“Our goal is to make sure that all inmates are treated the same, regardless of whether they speak English or any other language,” he said. “We currently have 17 different personnel who are bilingual and we try to make sure they are spread over the different shifts so someone is always on duty who can help our staff with translations.”
Another family-friendly innovation you’ll find at the Chatham County jail today is the video-visitation system that became operational last month.
“For just $8, we’ll set up a 20-minute video teleconference between an inmate and a family member,” Wilcher said. “This access is available from a home computer, laptop, tablet or smart phone. All the visiting party needs is an internet connection, a system that runs on either Microsoft Windows 8.1 or greater or Android 4.0.3 or greater and a webcam or front facing camera and headset. Video-visitation is monitored by staff. Inappropriate behavior including nudity, foul language, and illegal/criminal activity will not be tolerated and the visitation will be shut down if this is observed. The same rules as an onsite visit apply.”
Wilcher said a typical inmate would normally spend no more than a few months in jail but, in some complicated legal cases, could spend up to three years there. In those cases, his goal becomes, not just incarceration but also rehabilitation.
“We have developed 12 different programs to benefit inmates who stay here for extended periods of time,” Wilcher said. “Along with educational programs like computer literacy and G.E.D. studies, we have two other programs that are so popular there is a waiting list to participate in them. “Operation New Hope” is a partnership between the Chatham County Sheriff’s Office and the Greater Savannah Humane Society to give unadoptable dogs in our community a second chance and help rehabilitate inmates in the Chatham County jail. Dogs from the Humane Society live in the cell with an inmate and learn obedience skills before being adopted by families on the outside.”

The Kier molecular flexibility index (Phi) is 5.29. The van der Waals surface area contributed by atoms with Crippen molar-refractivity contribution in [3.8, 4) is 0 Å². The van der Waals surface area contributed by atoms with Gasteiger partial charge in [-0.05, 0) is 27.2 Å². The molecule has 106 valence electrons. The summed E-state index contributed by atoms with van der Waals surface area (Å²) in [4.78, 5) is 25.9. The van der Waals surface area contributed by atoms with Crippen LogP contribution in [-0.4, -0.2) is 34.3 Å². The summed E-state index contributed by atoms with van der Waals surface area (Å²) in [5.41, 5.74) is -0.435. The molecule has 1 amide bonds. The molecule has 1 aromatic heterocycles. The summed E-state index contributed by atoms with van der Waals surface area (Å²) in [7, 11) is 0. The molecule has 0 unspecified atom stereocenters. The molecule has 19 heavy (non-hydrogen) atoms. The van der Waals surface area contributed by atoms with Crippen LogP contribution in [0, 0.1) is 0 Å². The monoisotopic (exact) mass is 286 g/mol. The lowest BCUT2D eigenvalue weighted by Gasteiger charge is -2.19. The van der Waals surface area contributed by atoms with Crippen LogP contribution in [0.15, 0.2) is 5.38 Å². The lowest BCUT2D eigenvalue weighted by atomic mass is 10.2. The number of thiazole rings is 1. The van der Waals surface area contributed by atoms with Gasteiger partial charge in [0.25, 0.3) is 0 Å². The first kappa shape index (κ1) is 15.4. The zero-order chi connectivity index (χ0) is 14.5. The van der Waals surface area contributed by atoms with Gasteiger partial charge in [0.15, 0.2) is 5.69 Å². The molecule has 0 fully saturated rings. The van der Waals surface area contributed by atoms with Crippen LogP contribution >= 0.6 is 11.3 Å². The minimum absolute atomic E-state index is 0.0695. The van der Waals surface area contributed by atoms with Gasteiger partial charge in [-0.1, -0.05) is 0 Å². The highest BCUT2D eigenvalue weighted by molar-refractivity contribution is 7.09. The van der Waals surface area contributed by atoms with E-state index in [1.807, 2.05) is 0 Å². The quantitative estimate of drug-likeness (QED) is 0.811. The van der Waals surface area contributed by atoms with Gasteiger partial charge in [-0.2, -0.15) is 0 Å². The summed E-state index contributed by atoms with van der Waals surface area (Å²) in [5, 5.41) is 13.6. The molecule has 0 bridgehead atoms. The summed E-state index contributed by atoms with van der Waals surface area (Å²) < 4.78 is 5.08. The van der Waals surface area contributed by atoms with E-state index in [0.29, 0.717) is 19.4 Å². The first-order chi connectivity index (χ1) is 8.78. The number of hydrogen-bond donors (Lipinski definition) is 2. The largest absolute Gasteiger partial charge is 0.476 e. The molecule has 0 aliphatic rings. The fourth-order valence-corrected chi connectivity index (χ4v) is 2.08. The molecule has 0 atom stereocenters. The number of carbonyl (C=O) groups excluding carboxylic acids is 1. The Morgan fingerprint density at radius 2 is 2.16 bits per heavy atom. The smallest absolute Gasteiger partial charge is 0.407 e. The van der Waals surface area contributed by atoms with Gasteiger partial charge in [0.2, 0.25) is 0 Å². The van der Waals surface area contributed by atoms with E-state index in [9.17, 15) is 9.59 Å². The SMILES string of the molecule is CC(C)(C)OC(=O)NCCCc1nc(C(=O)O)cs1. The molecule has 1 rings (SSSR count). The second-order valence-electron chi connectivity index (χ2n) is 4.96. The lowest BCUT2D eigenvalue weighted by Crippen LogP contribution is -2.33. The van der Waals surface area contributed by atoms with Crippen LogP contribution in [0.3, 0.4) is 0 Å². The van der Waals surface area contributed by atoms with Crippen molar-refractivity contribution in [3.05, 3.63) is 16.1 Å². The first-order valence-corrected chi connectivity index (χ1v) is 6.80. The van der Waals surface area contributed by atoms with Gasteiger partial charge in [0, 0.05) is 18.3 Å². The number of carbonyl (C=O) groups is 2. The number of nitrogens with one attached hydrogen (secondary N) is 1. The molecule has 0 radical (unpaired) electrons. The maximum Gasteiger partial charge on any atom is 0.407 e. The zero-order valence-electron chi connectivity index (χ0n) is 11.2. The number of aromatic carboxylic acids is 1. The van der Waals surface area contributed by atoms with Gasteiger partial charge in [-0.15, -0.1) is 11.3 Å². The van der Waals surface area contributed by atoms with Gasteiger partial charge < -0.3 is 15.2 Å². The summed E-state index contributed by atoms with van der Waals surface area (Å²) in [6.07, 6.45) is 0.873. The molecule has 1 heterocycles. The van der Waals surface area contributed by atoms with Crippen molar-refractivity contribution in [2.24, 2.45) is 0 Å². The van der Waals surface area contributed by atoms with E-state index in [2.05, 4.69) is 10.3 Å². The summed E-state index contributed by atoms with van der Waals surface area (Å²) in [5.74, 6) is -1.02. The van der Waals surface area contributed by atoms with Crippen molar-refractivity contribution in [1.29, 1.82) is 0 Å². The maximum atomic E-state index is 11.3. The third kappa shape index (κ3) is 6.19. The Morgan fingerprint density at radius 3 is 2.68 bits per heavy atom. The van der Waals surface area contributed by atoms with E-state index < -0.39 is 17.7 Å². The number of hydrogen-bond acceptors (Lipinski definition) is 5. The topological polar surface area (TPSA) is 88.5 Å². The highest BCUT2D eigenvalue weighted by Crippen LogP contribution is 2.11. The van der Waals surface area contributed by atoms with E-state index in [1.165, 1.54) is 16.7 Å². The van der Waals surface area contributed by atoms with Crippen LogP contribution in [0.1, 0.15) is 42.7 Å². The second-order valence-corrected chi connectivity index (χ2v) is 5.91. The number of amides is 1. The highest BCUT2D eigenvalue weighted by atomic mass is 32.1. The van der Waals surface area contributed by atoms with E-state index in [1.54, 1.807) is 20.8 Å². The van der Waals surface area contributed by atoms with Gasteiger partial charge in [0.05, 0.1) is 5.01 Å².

The other program offers inmates the opportunity to live in a special wing of the prison that promotes a non-denominational Christian environment.
“Our Christian wing is very popular and we have a great group of outside volunteers who come into the prison to staff it,” Wilcher said.
40-plus years in the jail system has taught Sheriff John Wilcher a few things about human behavior.
“In my experience, we deal with three types of individuals,” he said. “First, you’ve got people whose guilt or innocence has yet to be determined in a court of law; second, you’ve got the people who have made a mistake, been convicted of committing a crime, and are paying for it; and third you’ve got people who, frankly, aren’t worth the bullet it would take to shoot them.”
But Wilcher insists that every single inmate, regardless of which category he might place them, be treated fairly and justly, according to the rule of law.
“We had a situation this spring where I had to fire a jailer, a 17-year veteran who had a good record of service,” Wilcher said. “She lost her temper after an inmate became disruptive and spit in her face while restrained. She sprayed him in the face with pepper spray and that was assault. That was an illegal act and I will not tolerate any illegal behavior by our officers. We have 685 cameras in this facility, in every nook and cranny, except for bathrooms. They are there to protect our staff but also to keep us accountable for our actions.”